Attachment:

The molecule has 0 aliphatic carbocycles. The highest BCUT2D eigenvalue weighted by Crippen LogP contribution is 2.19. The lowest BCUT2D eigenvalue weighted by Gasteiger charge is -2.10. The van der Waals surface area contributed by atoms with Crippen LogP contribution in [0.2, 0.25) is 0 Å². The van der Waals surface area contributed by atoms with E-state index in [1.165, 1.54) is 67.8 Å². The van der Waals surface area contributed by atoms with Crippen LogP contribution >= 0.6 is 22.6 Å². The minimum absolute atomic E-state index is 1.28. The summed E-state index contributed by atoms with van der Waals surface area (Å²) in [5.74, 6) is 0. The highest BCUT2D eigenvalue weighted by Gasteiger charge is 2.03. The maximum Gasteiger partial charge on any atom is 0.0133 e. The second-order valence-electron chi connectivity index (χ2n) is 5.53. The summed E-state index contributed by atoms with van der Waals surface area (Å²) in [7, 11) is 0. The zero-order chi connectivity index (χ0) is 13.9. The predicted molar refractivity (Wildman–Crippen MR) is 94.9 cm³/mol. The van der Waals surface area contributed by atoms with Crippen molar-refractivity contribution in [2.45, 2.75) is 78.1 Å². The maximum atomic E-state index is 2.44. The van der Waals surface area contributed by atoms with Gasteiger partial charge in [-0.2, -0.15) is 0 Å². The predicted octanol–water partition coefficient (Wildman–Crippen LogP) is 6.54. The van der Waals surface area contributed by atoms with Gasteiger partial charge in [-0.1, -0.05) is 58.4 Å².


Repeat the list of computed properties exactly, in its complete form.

The molecule has 0 aliphatic carbocycles. The highest BCUT2D eigenvalue weighted by Crippen LogP contribution is 2.19. The lowest BCUT2D eigenvalue weighted by Gasteiger charge is -2.10. The van der Waals surface area contributed by atoms with Crippen LogP contribution in [0.2, 0.25) is 0 Å². The van der Waals surface area contributed by atoms with E-state index in [1.165, 1.54) is 67.8 Å². The van der Waals surface area contributed by atoms with Crippen LogP contribution >= 0.6 is 22.6 Å². The minimum absolute atomic E-state index is 1.28. The summed E-state index contributed by atoms with van der Waals surface area (Å²) in [5.74, 6) is 0. The highest BCUT2D eigenvalue weighted by Gasteiger charge is 2.03. The maximum Gasteiger partial charge on any atom is 0.0133 e. The second-order valence-electron chi connectivity index (χ2n) is 5.53. The summed E-state index contributed by atoms with van der Waals surface area (Å²) in [7, 11) is 0. The zero-order chi connectivity index (χ0) is 13.9. The predicted molar refractivity (Wildman–Crippen MR) is 94.9 cm³/mol. The van der Waals surface area contributed by atoms with Crippen molar-refractivity contribution in [2.45, 2.75) is 78.1 Å². The maximum atomic E-state index is 2.44. The van der Waals surface area contributed by atoms with Gasteiger partial charge in [-0.2, -0.15) is 0 Å². The predicted octanol–water partition coefficient (Wildman–Crippen LogP) is 6.54. The van der Waals surface area contributed by atoms with Gasteiger partial charge in [-0.1, -0.05) is 58.4 Å².